Hollywood watch: David Brooks knows novels!

FRIDAY, FEBRUARY 10, 2012

If Romney could just learn to fake it: Over and over, the news is a novel! Just as we have long said!

In this morning’s New York Times, David Brooks sketches a novelized format Candidate Romney should ape:
BROOKS (2/10/12): Republicans are especially suspicious of the other-directed type. They feel as if they are battling against the headwinds of a hostile elite culture. They want their candidate to have built his temple upon a rock, to possess an unshakeable set of convictions, to be impervious to the opposition of Washington’s entrenched interests. They also believe that the next president is going to have to make some brutally difficult decisions in order to reduce the debt. This is not a task for someone who is perpetually adjusting to market signals.

If Romney is to thrive, he really needs to go on an integrity tour. He needs to show how his outer pronouncements flow directly from his inner core. He needs to trust that voters will take him as he really is. He needs to tell his own complicated individual story and stop reducing himself to the outsider/businessman advertising cliché. He needs to tell us what about his character is more fundamental than his national park patriotism and his skill at corporate restructuring.
Brooks is sketching a novel the pundit corps likes to type about major candidates. Here’s the problem: By now, it’s abundantly clear that this novel doesn’t fit Candidate Romney. For good or for ill, it’s abundantly clear that Candidate Romney’s outer pronouncements don’t flow directly from his inner core. For good or for ill, he doesn’t possess an unshakeable set of convictions.

And not only that:

Is the next president “going to have to make some brutally difficult decisions in order to reduce the debt?” Candidate Romney has already proposed extremely large tax cuts for the highest earners. These proposals dig the deficit hole much deeper. They show that he won’t even make the obvious decisions where this topic's involved.

As he continues, Brooks keeps typing the Official Approved Pundit Novel. This would make a conventional Hollywood film. But how could it be about Romney?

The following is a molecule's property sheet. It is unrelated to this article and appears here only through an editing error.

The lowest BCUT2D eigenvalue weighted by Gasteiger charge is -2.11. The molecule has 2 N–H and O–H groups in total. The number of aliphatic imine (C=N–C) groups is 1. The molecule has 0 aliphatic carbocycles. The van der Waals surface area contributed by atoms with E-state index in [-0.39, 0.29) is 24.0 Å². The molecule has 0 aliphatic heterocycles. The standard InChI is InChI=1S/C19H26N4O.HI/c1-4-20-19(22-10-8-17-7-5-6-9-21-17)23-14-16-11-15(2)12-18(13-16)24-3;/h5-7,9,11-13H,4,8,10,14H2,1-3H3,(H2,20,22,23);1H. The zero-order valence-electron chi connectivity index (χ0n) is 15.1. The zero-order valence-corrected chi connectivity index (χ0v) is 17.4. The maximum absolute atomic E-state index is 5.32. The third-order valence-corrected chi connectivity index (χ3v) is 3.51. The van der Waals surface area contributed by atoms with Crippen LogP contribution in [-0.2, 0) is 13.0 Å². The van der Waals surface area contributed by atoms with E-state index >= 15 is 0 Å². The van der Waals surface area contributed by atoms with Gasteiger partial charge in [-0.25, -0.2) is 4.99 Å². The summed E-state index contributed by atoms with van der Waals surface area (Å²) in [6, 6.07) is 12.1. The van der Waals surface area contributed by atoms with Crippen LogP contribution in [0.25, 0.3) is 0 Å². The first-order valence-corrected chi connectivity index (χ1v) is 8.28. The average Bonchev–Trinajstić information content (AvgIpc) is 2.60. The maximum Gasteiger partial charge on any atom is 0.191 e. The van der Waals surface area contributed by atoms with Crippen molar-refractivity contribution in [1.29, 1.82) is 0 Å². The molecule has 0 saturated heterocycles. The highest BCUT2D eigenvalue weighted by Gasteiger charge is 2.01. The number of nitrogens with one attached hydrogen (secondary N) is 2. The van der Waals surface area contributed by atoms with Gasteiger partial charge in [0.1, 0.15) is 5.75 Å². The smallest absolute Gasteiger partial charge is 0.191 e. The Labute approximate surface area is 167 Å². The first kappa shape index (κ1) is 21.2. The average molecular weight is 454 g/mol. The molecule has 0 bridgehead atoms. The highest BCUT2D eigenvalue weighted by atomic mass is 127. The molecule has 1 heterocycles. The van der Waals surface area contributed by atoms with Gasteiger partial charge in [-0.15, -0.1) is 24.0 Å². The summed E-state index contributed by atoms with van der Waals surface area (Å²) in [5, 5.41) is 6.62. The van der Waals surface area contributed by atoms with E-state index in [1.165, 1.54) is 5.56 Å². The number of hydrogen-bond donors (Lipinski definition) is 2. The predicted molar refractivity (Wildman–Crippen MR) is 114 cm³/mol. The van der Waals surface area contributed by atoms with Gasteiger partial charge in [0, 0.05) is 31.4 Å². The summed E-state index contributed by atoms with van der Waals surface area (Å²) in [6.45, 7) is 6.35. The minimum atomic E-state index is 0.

BROOKS (continuing directly): He needs to stop opportunistically backtracking on his Medicare position, just to please whatever senior group he happens to be in front of. He needs to show that he is willing to pursue at least a few unpopular policies, even policies that are unfashionable in his own party. Since many people fear that he is a suck-up, it would actually help him at this point if he violated party orthodoxy in some bold and independent way.

He needs to step outside the cautious incrementalism that is the inevitable product of excessive polling and focus-group testing. He needs to find a policy like entitlement reform that is so important to him that he’s willing to risk losing the presidency over it. The eternal rule of presidential politics is that a candidate has to be willing to lose everything if he’s going to win everything.
He needs to find a policy that is so important to him that he’s willing to risk losing the presidency over it? Romney is 64 years old. If he hasn’t already “found” such a policy, where would he find one now?

Brooks wants a Sister Soulja moment. He also wants a dramatic, principled stand. We don’t agree that a candidate must conform to this dreamy template. But these are ideas that come from a novel—and its story-line doesn’t fit Mitt.

Our news has been novelized for a long time. In this case, it’s a bit like the old saw concerning sincerity. If Romney can learn to fake this novel, all else will follow from there!

17 comments:

  1. Brooks reminds me of the windbag Polonius, giving advice to his son, Laertes: Do this, do that; don't do that, and don't do this. But above all, "To thine own self be true."

    Horace Feathers

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  2. The phrase "needs to" annoys when used just once by anyone. To have to read it written, over and over, by a "professional journalist" is torture. What happened to "must" or "should"?

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  3. "needs to" == "should" in this context. What's so bad about the phrase?

    Aside from the fatuousness of the user, that is.

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  4. Republican candidates are NEVER told to stand up to their base. That's for Democrats. Not only is this advice to Romney crazy and suicidal, it actually runs AGAINST the standard press corps wisdom, which is that Democrats must prove they are "tough" by snubbing their base, and Republicans must prove they are tough, by snubbing the Democratic base. Or Democrats must prove they are "tough" by snubbing their own base, while proving they are "bipartisan" by nodding to, and even adopting, the positions of the Republican base. Republicans have simply not had the same requirements thrust upon them, at least not since Reagan. This might be a watershed moment we're seeing here, where the playing field is beginning to level.

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  5. Why waste time on David Brooks? He's a hack, typing political novels and getting paid well for his "journalism," serving as Public Broadcasting's house conservative. Above all, he's a hack, fashioning "evidence" out of whole to support his conclusions and prescriptions no matter what real facts might indicate. He's a hack. Never forget, he put salad bars in Applebee's when the restaurant chain itself chose not to. He's a hack.